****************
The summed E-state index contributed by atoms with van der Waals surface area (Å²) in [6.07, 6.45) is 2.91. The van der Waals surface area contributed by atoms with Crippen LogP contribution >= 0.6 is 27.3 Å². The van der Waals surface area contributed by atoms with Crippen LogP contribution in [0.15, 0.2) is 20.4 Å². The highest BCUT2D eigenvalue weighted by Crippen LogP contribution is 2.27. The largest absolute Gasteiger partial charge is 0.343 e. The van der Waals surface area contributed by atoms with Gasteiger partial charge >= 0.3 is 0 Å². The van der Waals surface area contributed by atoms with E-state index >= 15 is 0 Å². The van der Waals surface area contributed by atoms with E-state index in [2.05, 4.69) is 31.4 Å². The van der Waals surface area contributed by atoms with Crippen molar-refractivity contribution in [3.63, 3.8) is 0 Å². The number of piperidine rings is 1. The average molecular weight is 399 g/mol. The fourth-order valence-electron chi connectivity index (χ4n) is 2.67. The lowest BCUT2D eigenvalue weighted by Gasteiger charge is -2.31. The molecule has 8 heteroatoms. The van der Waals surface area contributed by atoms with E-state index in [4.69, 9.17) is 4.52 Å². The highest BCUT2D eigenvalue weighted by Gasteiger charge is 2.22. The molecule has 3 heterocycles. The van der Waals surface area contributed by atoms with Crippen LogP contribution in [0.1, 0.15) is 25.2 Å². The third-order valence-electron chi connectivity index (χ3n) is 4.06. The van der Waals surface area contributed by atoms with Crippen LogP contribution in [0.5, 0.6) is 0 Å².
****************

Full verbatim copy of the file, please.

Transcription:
The summed E-state index contributed by atoms with van der Waals surface area (Å²) in [6.07, 6.45) is 2.91. The van der Waals surface area contributed by atoms with Crippen LogP contribution >= 0.6 is 27.3 Å². The van der Waals surface area contributed by atoms with Crippen LogP contribution in [0.15, 0.2) is 20.4 Å². The highest BCUT2D eigenvalue weighted by Crippen LogP contribution is 2.27. The largest absolute Gasteiger partial charge is 0.343 e. The van der Waals surface area contributed by atoms with Gasteiger partial charge >= 0.3 is 0 Å². The van der Waals surface area contributed by atoms with E-state index >= 15 is 0 Å². The van der Waals surface area contributed by atoms with E-state index in [2.05, 4.69) is 31.4 Å². The van der Waals surface area contributed by atoms with Crippen molar-refractivity contribution in [3.63, 3.8) is 0 Å². The number of piperidine rings is 1. The average molecular weight is 399 g/mol. The fourth-order valence-electron chi connectivity index (χ4n) is 2.67. The lowest BCUT2D eigenvalue weighted by Gasteiger charge is -2.31. The molecule has 8 heteroatoms. The van der Waals surface area contributed by atoms with E-state index in [4.69, 9.17) is 4.52 Å². The highest BCUT2D eigenvalue weighted by Gasteiger charge is 2.22. The molecule has 3 heterocycles. The van der Waals surface area contributed by atoms with Crippen LogP contribution in [0.1, 0.15) is 25.2 Å². The third-order valence-electron chi connectivity index (χ3n) is 4.06. The van der Waals surface area contributed by atoms with Crippen LogP contribution in [0.5, 0.6) is 0 Å².